Is there a way to make tail -F or less beep (ring the bell in a terminal) when new data comes in (a new line is added to the file). Or is there any other unix utility to do this on a linux or mac.


An idea migth be to pipe the output of tail through sed and replace the newline with bell/newline.

But there is propably an easier solution if you use tail within an x-window. There your can execute an action when the content of the window changes (flicker, bell, whatever).

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    Don't replace the newline, add it at the end of the line. – Kevin Nov 23 '11 at 19:42
  • @Nils, this sed Idea is brilliant but I don't know enough 'sed' to make it work, it looks like I cant capture newlines in the regexpt the usual way (that I am used to), I guess I need to tell sed dont interpret the incoming stream line by line. – Ali Nov 23 '11 at 20:13
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    @Ali Indeed, sed acts line by line and you don't directly see the newlines. sed -e $'s/$/\a/' adds a $'\a' (bell character in ksh/bash/zsh syntax) at the end of each line. – Gilles 'SO- stop being evil' Nov 23 '11 at 20:35
  • Thanks @Gilles , worked like a charm (on a mac too)! sed regexpt is a bit odd to my naive eyes. – Ali Nov 23 '11 at 20:38
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    @Gilles: Note that the $'...' syntax is not universal. For example, [t]csh doesn't support it. – Keith Thompson Nov 23 '11 at 21:13

if you use GNU screen, you can set it to "watch" the window with the tail, and it will alert you in your status bar, or by your termcap's defined bell, that there is new output in that window.


edit: just had to add this, since you mentioned mac os x

just for fun, if you were looking for something in particular, you can use Mac OS X's say command to read you the file you're watching. just get the logtail command, from:


And use it in a script like:


offset=$(basename "$1")

# while true... let this thing run until it's killed...
while true; do
    output=$(/usr/local/bin/logtail $file .${offset}.offset)
    if [ ! -z "$output" ]; then

        # print the output and say ding
        echo "$output" && say ding
        # to have the file read aloud to you, uncomment the following:
        say "$output"

    # recheck every 5 seconds
    sleep 5
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  • Thanks @Tim, screen , shows and alert (I guess I can make it ring the bell as well) ONLY ONCE. Not for every new event that happens (not for every new line that is available) – Ali Nov 23 '11 at 20:11
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    i added an example for mac that could read the file to you. you could change that to work for linux by installing the linux version of logtail, and using the beep command, instead of say. – Tim Kennedy Nov 23 '11 at 20:29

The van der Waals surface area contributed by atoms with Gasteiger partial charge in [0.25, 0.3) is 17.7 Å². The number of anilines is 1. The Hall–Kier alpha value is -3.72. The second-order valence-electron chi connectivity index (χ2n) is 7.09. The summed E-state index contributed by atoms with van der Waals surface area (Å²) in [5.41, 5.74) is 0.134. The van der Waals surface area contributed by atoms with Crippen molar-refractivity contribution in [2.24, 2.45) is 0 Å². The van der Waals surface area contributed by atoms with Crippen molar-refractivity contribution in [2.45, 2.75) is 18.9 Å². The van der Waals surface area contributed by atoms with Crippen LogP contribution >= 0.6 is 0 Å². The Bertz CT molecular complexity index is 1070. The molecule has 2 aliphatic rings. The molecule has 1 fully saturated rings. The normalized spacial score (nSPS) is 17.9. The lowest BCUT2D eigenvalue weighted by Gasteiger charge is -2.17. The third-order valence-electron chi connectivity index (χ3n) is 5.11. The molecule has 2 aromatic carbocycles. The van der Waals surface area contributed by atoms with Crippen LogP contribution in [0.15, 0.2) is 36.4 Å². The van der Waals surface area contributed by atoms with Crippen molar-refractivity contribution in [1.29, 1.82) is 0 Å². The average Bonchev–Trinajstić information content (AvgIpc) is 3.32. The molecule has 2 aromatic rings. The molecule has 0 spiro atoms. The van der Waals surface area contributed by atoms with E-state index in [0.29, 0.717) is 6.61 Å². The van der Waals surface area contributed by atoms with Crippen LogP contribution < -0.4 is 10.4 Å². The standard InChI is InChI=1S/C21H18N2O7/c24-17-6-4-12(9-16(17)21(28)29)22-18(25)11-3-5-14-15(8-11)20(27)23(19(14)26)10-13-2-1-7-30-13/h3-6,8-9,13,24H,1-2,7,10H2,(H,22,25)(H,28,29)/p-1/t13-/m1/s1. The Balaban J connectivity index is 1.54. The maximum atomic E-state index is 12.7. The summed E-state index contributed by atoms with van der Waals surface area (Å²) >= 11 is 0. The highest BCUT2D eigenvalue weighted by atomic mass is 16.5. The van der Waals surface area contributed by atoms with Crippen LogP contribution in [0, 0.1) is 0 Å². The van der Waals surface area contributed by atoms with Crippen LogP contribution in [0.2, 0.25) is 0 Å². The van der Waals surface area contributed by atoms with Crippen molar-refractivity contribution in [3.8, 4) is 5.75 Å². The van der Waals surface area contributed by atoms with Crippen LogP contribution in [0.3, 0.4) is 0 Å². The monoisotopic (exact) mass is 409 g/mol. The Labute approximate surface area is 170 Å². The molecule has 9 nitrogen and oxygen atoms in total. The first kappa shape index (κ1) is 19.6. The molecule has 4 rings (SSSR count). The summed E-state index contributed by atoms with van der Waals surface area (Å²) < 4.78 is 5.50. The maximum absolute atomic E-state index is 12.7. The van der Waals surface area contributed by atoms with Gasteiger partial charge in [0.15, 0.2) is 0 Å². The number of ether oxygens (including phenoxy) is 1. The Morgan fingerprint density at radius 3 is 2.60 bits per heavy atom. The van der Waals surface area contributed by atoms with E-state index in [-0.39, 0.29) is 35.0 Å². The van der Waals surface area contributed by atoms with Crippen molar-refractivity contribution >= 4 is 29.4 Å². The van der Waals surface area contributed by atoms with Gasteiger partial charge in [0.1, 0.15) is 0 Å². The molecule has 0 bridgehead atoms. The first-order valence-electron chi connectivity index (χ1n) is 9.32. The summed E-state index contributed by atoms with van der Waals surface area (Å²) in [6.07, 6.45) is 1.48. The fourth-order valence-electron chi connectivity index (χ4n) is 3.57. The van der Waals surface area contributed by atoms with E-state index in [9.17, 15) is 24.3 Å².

• cool! That is creative, although in my case I am using the beep to be able to monitor a log file without looking at screen. And the actual beep may be better than a voice. – Ali Nov 23 '11 at 20:40
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    Can also use screen's exec command to do it as well. The example in the manpage is !:sed -n s/.*Error.*/\007/p which will send a bell each time "Error" is displayed in that window. – Arcege Nov 24 '11 at 2:57
  • Same applies to Tmux. – 0xC0000022L Sep 15 '17 at 9:51

You could use multitail. It is an enhanced tail that supports command execution on regular expression match.

E.g. the following command plays a sound and opens an xmessage window each time a martian source packet is logged.

multitail -ex "martian source" "play beep.wav; xmessage " -i /var/log/messages
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Just for the record, as @Nils suggested I am using sed to add a bell to each line.

The sed line provided by @Gilles

sed -e $'s/$/\a/' 

works on my mac (I enabled "audible bell" and "visual bell" in my Terminal\preferences\advanced).

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  • Of note is that $'...' escape sequences are a Bash-only thing. – amphetamachine Nov 24 '11 at 4:12
  • @amphetamachine thanks, while I am a bash user myself, it would be nice if you or others can add versions that would work on other shells as well. – Ali Nov 24 '11 at 4:21
  • I'm also a bash user, but I'm slowly learning what will and won't work in other shells. – amphetamachine Nov 24 '11 at 6:44

For anyone else who finds this page, I'm using tcsh and this seems to work:

tail -f changingfile | sed -e 's/.*/& \a/'

Don't ask me what the sed syntax means...

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    I can't help myself, I've to ask, can you explain sed expression? – Ashwani Agarwal Feb 18 '16 at 7:10

You can try konsole which allows alert on new activity (or silence) in any given tab.

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  • I imagine konsole would be like screen it alerts once, while I need to receive an alert for every new line. – Ali Nov 24 '11 at 2:40

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